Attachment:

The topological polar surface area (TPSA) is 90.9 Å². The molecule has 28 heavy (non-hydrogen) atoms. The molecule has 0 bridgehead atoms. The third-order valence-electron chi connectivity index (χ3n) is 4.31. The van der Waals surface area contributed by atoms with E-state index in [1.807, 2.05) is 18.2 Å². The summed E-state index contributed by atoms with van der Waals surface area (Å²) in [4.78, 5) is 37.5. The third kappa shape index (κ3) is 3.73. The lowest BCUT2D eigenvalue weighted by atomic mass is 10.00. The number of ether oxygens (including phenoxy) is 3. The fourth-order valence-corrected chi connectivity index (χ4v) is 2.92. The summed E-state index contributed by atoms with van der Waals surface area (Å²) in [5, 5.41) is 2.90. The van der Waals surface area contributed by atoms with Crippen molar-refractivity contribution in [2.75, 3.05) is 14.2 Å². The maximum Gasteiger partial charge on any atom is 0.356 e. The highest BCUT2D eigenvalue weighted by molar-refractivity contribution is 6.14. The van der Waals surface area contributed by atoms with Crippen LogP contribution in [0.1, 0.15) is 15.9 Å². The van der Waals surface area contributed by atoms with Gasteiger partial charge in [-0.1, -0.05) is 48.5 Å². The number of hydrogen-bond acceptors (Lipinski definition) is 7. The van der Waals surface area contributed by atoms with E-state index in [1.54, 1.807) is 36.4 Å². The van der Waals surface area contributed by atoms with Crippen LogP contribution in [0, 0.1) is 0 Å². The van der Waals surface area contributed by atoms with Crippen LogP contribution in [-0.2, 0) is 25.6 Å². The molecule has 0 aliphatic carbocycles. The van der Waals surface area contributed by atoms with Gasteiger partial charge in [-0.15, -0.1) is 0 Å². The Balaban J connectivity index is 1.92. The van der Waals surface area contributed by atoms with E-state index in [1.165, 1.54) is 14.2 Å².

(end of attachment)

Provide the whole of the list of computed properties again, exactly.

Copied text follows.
The topological polar surface area (TPSA) is 90.9 Å². The molecule has 28 heavy (non-hydrogen) atoms. The molecule has 0 bridgehead atoms. The third-order valence-electron chi connectivity index (χ3n) is 4.31. The van der Waals surface area contributed by atoms with E-state index in [1.807, 2.05) is 18.2 Å². The summed E-state index contributed by atoms with van der Waals surface area (Å²) in [4.78, 5) is 37.5. The third kappa shape index (κ3) is 3.73. The lowest BCUT2D eigenvalue weighted by atomic mass is 10.00. The number of ether oxygens (including phenoxy) is 3. The fourth-order valence-corrected chi connectivity index (χ4v) is 2.92. The summed E-state index contributed by atoms with van der Waals surface area (Å²) in [5, 5.41) is 2.90. The van der Waals surface area contributed by atoms with Crippen molar-refractivity contribution in [2.75, 3.05) is 14.2 Å². The maximum Gasteiger partial charge on any atom is 0.356 e. The highest BCUT2D eigenvalue weighted by molar-refractivity contribution is 6.14. The van der Waals surface area contributed by atoms with Crippen LogP contribution in [0.1, 0.15) is 15.9 Å². The van der Waals surface area contributed by atoms with Gasteiger partial charge in [-0.1, -0.05) is 48.5 Å². The number of hydrogen-bond acceptors (Lipinski definition) is 7. The van der Waals surface area contributed by atoms with E-state index in [1.54, 1.807) is 36.4 Å². The van der Waals surface area contributed by atoms with Crippen LogP contribution in [0, 0.1) is 0 Å². The van der Waals surface area contributed by atoms with Crippen LogP contribution in [-0.2, 0) is 25.6 Å². The molecule has 0 aliphatic carbocycles. The van der Waals surface area contributed by atoms with Gasteiger partial charge in [-0.15, -0.1) is 0 Å². The Balaban J connectivity index is 1.92. The van der Waals surface area contributed by atoms with E-state index in [1.165, 1.54) is 14.2 Å².